This also depends heavily on where you live and the regulations maintained by your local collections service. You’ll want to contact your city or township’s public services department to make sure live trees are accepted as standard waste.
If you manage a business with multiple trees to throw out, such as a hotel or office building, a roll off dumpster can be a helpful cleanup tool. However, some landfills restrict what can be disposed of as mixed solid waste, so make sure to ask if you’ll need a yard waste dumpster.
If you live in an apartment building or complex with shared front load dumpsters, roll off bins or trash compactors for general waste collection, you’ll need to check with your landlord or front office to confirm what can and can’t be thrown in these containers.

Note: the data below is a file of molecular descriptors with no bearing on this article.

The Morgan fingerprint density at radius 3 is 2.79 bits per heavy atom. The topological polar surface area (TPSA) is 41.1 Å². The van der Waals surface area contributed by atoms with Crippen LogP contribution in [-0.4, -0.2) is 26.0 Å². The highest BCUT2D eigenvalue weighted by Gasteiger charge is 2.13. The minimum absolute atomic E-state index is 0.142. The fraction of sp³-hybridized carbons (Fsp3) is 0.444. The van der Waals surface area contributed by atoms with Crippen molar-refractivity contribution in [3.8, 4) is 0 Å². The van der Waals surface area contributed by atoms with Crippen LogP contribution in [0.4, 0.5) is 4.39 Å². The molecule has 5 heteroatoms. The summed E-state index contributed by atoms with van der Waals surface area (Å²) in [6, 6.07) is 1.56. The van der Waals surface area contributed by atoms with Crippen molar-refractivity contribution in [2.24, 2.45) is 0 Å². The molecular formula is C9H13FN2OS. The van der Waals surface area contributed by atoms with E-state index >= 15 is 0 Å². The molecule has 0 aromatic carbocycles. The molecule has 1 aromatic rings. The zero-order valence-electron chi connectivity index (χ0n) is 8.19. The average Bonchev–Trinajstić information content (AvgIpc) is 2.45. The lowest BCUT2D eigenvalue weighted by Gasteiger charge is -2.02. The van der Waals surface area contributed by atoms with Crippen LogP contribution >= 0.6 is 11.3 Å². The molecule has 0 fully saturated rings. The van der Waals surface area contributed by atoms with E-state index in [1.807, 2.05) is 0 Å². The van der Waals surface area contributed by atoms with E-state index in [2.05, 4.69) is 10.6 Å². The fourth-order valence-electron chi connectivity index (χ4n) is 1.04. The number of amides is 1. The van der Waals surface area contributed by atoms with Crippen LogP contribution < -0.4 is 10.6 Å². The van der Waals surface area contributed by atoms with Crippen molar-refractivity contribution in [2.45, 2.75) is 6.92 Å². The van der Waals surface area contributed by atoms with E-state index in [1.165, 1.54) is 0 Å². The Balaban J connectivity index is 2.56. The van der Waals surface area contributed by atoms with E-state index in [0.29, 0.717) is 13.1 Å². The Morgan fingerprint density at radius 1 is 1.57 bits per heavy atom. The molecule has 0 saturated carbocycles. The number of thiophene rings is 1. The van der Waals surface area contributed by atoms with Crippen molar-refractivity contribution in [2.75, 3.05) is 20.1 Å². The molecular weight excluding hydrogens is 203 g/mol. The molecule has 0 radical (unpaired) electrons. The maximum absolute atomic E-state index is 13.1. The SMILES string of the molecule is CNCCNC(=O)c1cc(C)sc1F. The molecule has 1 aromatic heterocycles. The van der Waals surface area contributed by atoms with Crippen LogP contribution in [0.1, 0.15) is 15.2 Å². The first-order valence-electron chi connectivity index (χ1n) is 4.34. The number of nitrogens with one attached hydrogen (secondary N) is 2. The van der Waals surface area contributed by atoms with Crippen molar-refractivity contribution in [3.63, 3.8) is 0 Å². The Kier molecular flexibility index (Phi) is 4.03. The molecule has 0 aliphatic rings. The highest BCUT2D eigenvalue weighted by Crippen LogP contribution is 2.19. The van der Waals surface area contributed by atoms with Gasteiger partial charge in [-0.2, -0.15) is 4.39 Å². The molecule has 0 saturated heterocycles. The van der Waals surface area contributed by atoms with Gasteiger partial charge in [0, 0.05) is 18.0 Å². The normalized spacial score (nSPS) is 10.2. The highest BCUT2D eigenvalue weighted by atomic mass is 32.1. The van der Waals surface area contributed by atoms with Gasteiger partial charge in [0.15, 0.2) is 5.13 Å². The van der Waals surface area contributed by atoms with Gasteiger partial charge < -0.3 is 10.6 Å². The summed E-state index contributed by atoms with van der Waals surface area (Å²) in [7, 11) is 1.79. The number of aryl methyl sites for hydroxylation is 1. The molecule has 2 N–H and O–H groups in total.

Treecycling is a process that grinds old, unwanted live trees into other useful materials, mainly mulch. This can be done by specialty yard waste recyclers, but some municipal service departments offer this option as well. The City of Raleigh, for example, not only picks up Christmas trees at the curb, but also mulches them for use in local parks.
Pro Tip: Be aware that some Christmas trees are sprayed with pesticides, paints and other chemicals. Donation and recycling services may have restrictions on trees contaminated with these substances. The free farm or vendor you bought your tree from can offer more information on what chemicals your tree may contain.
“In many small and large towns, the Solid Waste programs will set up Christmas tree recycling programs for the production of mulch by chipping the leftover trees. I’d speak with local County and City Solid Waste Departments or garden centers who would be interested in mulching the trees.”
Doug Hundley | National Christmas Tree Association